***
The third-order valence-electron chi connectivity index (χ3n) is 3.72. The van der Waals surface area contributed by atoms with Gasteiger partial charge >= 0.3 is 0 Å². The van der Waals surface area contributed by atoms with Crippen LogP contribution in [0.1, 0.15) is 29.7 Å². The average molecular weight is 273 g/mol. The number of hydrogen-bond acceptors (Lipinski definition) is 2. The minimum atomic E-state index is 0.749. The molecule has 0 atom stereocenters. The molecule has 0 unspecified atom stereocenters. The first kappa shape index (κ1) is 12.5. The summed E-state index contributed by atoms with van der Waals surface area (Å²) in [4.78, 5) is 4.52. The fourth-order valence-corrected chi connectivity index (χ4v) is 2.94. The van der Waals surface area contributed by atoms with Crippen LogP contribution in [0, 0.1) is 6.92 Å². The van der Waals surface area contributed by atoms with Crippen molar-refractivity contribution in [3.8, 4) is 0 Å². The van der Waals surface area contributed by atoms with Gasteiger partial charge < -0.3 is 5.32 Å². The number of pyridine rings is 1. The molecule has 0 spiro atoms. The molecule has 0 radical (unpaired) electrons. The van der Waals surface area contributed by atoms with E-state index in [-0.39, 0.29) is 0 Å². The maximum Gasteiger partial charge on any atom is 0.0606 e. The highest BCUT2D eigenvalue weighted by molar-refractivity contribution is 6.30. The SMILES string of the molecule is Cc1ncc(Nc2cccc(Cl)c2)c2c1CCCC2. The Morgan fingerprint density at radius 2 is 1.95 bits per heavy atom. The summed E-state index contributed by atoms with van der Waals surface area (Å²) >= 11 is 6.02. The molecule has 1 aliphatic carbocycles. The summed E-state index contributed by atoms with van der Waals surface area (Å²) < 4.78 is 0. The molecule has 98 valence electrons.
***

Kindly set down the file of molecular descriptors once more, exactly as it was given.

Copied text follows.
The third-order valence-electron chi connectivity index (χ3n) is 3.72. The van der Waals surface area contributed by atoms with Gasteiger partial charge >= 0.3 is 0 Å². The van der Waals surface area contributed by atoms with Crippen LogP contribution in [0.1, 0.15) is 29.7 Å². The average molecular weight is 273 g/mol. The number of hydrogen-bond acceptors (Lipinski definition) is 2. The minimum atomic E-state index is 0.749. The molecule has 0 atom stereocenters. The molecule has 0 unspecified atom stereocenters. The first kappa shape index (κ1) is 12.5. The summed E-state index contributed by atoms with van der Waals surface area (Å²) in [4.78, 5) is 4.52. The fourth-order valence-corrected chi connectivity index (χ4v) is 2.94. The van der Waals surface area contributed by atoms with Crippen LogP contribution in [0, 0.1) is 6.92 Å². The van der Waals surface area contributed by atoms with Crippen molar-refractivity contribution in [3.8, 4) is 0 Å². The van der Waals surface area contributed by atoms with Gasteiger partial charge < -0.3 is 5.32 Å². The number of pyridine rings is 1. The molecule has 0 spiro atoms. The molecule has 0 radical (unpaired) electrons. The van der Waals surface area contributed by atoms with E-state index in [-0.39, 0.29) is 0 Å². The maximum Gasteiger partial charge on any atom is 0.0606 e. The highest BCUT2D eigenvalue weighted by molar-refractivity contribution is 6.30. The SMILES string of the molecule is Cc1ncc(Nc2cccc(Cl)c2)c2c1CCCC2. The Morgan fingerprint density at radius 2 is 1.95 bits per heavy atom. The summed E-state index contributed by atoms with van der Waals surface area (Å²) >= 11 is 6.02. The molecule has 1 aliphatic carbocycles. The summed E-state index contributed by atoms with van der Waals surface area (Å²) < 4.78 is 0. The molecule has 98 valence electrons.